Three ways to be a strong applicant at competitive schools

Three ways to be a strong applicant at competitive schools

Several competitive American colleges accepted fewer students for the fall 2013 semester than last year. According to The New York Times, seven of the eight Ivy League schools reported lower acceptance rates for fall 2013, with Harvard University only accepting 5.79 percent. And it's not just the Ivy Leagues. Stanford University accepted 5.69 percent of applicants this coming year versus last year's 6.61 percent. The University of Chicago accepted 8.81 percent this year versus 13.24 percent last year. And so on.

Whether schools are just responding to a higher volume of applications or deciding to become more selective, getting accepted into a competitive college may be tougher now than it used to be. Here are three ways to be a strong applicant when applying to competitive colleges.

1. Start early, finish strong

Being a good applicant for a top school requires a strong start and an even stronger finish.

According to an article in U.S. News & World Report, colleges want to see that you've "focused from the start on getting the best possible education your high school has to offer." Many selective colleges like to see that you've taken calculus (which often requires geometry and pre-calculus first), four years of a foreign language and advanced courses in subjects you excel in. You should take summer school if you didn't receive great grades early on.

Since competitive colleges are used to seeing 4.0 GPAs, your extracurricular activities in high school could help your chances. Don't tack on as many extracurricular activities as you can, according to the article. It's better to be wholeheartedly invested in a couple of activities than a mere attender of several clubs.

2. Write a narrow, personal application essay

Competitive colleges receive several perfect transcripts and test scores from applicants. One way to stand out and put a face to your application is through the application essay.

This could backfire, though, if you don't do it right. But what does doing it right mean? According to a College Board article adapted from "The College Application Essay" by Sarah Myers McGinty, a good college application essay includes a personal story that highlights something that's not covered in the rest of your application. The focus should be narrow, pointing out only one aspect of yourself that you want admissions counselors to know about. Do this in your own voice, avoiding clichés and generalities. McGinty urges to avoid "overly formal or business-like language," as well as unnecessary words. This may require the proofreading of a teacher, tutor or parent.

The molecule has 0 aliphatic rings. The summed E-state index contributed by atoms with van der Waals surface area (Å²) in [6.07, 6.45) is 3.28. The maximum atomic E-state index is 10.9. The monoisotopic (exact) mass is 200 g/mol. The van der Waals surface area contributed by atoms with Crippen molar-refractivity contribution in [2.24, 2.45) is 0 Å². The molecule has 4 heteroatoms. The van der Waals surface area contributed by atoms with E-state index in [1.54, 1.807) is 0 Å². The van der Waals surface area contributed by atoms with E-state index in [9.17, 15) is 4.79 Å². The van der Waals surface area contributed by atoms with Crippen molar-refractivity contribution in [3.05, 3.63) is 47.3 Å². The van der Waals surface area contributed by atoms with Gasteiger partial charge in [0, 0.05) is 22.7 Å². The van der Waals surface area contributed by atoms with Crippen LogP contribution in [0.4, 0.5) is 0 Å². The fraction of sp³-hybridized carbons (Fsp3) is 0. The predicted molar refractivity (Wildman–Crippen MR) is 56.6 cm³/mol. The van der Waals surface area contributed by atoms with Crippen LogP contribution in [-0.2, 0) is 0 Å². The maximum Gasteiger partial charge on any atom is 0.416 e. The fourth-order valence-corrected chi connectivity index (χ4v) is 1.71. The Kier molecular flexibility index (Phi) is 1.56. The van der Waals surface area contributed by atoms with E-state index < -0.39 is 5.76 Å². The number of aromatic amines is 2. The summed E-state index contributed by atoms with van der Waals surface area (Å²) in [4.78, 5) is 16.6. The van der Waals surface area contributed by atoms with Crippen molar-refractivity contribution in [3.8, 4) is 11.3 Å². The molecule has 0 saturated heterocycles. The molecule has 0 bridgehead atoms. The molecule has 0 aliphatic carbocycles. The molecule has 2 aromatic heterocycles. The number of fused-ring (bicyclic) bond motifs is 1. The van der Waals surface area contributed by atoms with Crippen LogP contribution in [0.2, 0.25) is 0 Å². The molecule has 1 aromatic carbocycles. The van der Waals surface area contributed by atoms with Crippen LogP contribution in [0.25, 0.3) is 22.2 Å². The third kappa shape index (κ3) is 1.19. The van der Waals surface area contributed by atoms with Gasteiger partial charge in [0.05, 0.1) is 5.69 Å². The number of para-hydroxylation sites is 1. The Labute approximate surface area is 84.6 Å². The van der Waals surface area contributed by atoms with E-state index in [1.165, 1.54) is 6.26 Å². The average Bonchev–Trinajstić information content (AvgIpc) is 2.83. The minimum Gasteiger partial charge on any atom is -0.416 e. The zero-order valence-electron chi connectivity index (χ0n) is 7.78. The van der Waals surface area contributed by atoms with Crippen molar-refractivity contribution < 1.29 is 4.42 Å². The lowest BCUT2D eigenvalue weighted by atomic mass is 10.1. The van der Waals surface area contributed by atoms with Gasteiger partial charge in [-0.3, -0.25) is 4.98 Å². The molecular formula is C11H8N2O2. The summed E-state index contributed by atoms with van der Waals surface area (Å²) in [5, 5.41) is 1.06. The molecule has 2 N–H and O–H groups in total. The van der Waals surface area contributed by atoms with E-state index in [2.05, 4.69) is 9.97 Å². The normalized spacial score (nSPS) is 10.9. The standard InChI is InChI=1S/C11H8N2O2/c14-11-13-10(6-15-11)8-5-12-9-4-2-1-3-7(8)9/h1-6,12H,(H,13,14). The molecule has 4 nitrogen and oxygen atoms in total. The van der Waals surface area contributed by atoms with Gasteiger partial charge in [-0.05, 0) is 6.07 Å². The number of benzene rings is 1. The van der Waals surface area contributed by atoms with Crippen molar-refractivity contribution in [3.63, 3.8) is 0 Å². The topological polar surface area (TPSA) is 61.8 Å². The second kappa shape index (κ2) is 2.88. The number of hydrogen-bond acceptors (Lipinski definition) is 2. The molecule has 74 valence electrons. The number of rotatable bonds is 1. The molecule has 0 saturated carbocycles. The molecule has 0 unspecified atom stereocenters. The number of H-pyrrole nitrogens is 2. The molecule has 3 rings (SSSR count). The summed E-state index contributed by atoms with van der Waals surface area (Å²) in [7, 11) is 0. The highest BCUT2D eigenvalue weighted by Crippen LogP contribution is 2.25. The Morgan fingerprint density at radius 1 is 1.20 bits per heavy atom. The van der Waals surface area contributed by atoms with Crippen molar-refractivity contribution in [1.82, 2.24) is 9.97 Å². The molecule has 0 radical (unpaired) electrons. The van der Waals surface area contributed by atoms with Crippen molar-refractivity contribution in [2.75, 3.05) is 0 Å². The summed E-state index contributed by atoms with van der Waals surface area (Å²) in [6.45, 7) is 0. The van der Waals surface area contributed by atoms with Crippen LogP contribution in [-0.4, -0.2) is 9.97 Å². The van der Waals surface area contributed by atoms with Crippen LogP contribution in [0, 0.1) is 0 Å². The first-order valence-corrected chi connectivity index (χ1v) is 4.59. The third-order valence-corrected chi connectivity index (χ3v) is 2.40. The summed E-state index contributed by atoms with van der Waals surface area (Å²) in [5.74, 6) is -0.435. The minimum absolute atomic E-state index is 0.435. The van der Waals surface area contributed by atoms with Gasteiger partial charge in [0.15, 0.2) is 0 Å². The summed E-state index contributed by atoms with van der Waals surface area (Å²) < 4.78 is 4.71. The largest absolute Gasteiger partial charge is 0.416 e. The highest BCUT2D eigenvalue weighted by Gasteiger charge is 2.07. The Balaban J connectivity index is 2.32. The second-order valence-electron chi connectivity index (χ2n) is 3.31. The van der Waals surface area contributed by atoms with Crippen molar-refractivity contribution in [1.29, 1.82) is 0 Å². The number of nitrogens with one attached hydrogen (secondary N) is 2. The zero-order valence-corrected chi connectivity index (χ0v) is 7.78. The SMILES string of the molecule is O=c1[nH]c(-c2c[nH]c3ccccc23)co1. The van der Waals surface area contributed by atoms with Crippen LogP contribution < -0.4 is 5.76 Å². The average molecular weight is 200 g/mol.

Remember: When it comes to competitive colleges, if your application looks similar to other applications and nothing else stands out, you might not get accepted. Stand out in this essay.

3. Do well on the SAT/ACT

There's still plenty of debate about how much SAT/ACT scores matter in the college admissions process.

Some colleges don't require SAT or ACT test scores and have never required them, though some counselors still suggest you take the tests when applying to these colleges to stand out as an applicant. According to college admission advice website Peterson's, the SAT and ACT remain important variables in the majority of college applications. "The most selective schools will emphasize your test scores, while many two-year and non-selective schools won't," according to Peterson's.

When a college accepts less than 20 percent of applicants, such as Princeton or Yale University, you need to excel as much as possible in every application component. Otherwise, you won't stand out and might join the huge pile of denials. For this reason, if your goal is to attend one of these competitive schools, you should do well on the SAT/ACT. Whether that requires finding a tutor or retaking the test five times, if you are determined to make it happen, you will.

As The New York Times points out: There are more than 2,000 four-year colleges and universities in America, many of which accept a good percentage of students who apply. If you follow these three tips and still don't get into a competitive school, you don't have to give up on your college search. This advice may make you a better applicant at any college or online school, especially competitive ones.